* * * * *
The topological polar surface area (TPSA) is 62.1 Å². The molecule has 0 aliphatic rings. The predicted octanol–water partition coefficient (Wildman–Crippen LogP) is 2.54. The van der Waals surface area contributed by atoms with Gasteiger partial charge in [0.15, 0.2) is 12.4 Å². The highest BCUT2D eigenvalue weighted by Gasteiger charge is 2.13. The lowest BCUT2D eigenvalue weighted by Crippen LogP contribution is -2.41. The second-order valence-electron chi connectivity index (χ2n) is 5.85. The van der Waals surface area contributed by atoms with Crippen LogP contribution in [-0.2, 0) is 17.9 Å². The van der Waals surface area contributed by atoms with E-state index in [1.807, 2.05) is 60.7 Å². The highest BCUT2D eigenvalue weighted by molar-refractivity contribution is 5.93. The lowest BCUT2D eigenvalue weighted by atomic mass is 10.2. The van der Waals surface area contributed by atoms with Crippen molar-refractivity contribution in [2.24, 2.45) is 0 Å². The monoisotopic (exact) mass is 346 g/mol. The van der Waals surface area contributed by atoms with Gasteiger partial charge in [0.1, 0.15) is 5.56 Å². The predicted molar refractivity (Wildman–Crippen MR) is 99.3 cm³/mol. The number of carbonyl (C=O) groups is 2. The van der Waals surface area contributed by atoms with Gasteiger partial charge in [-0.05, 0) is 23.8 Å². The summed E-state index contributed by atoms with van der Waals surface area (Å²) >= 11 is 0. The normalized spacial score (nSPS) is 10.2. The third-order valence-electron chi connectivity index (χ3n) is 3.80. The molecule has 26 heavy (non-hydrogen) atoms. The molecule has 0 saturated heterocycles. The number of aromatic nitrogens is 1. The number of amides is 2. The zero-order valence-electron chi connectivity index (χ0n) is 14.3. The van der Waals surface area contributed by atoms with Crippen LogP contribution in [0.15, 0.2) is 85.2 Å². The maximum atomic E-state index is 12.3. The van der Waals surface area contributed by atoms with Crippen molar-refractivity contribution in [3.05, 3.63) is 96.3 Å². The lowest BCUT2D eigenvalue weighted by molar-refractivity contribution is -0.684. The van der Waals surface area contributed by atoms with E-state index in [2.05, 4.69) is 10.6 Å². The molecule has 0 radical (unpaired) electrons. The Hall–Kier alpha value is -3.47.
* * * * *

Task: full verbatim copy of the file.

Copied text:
The topological polar surface area (TPSA) is 62.1 Å². The molecule has 0 aliphatic rings. The predicted octanol–water partition coefficient (Wildman–Crippen LogP) is 2.54. The van der Waals surface area contributed by atoms with Gasteiger partial charge in [0.15, 0.2) is 12.4 Å². The highest BCUT2D eigenvalue weighted by Gasteiger charge is 2.13. The lowest BCUT2D eigenvalue weighted by Crippen LogP contribution is -2.41. The second-order valence-electron chi connectivity index (χ2n) is 5.85. The van der Waals surface area contributed by atoms with Crippen LogP contribution in [-0.2, 0) is 17.9 Å². The van der Waals surface area contributed by atoms with E-state index in [1.807, 2.05) is 60.7 Å². The highest BCUT2D eigenvalue weighted by molar-refractivity contribution is 5.93. The lowest BCUT2D eigenvalue weighted by atomic mass is 10.2. The van der Waals surface area contributed by atoms with Crippen molar-refractivity contribution in [2.24, 2.45) is 0 Å². The monoisotopic (exact) mass is 346 g/mol. The van der Waals surface area contributed by atoms with Gasteiger partial charge in [0.1, 0.15) is 5.56 Å². The predicted molar refractivity (Wildman–Crippen MR) is 99.3 cm³/mol. The number of carbonyl (C=O) groups is 2. The van der Waals surface area contributed by atoms with Gasteiger partial charge in [-0.05, 0) is 23.8 Å². The summed E-state index contributed by atoms with van der Waals surface area (Å²) >= 11 is 0. The normalized spacial score (nSPS) is 10.2. The third-order valence-electron chi connectivity index (χ3n) is 3.80. The molecule has 26 heavy (non-hydrogen) atoms. The molecule has 0 saturated heterocycles. The number of aromatic nitrogens is 1. The number of amides is 2. The zero-order valence-electron chi connectivity index (χ0n) is 14.3. The van der Waals surface area contributed by atoms with Crippen LogP contribution in [0.15, 0.2) is 85.2 Å². The maximum atomic E-state index is 12.3. The van der Waals surface area contributed by atoms with Crippen molar-refractivity contribution in [3.05, 3.63) is 96.3 Å². The lowest BCUT2D eigenvalue weighted by molar-refractivity contribution is -0.684. The van der Waals surface area contributed by atoms with E-state index in [2.05, 4.69) is 10.6 Å². The molecule has 0 radical (unpaired) electrons. The Hall–Kier alpha value is -3.47.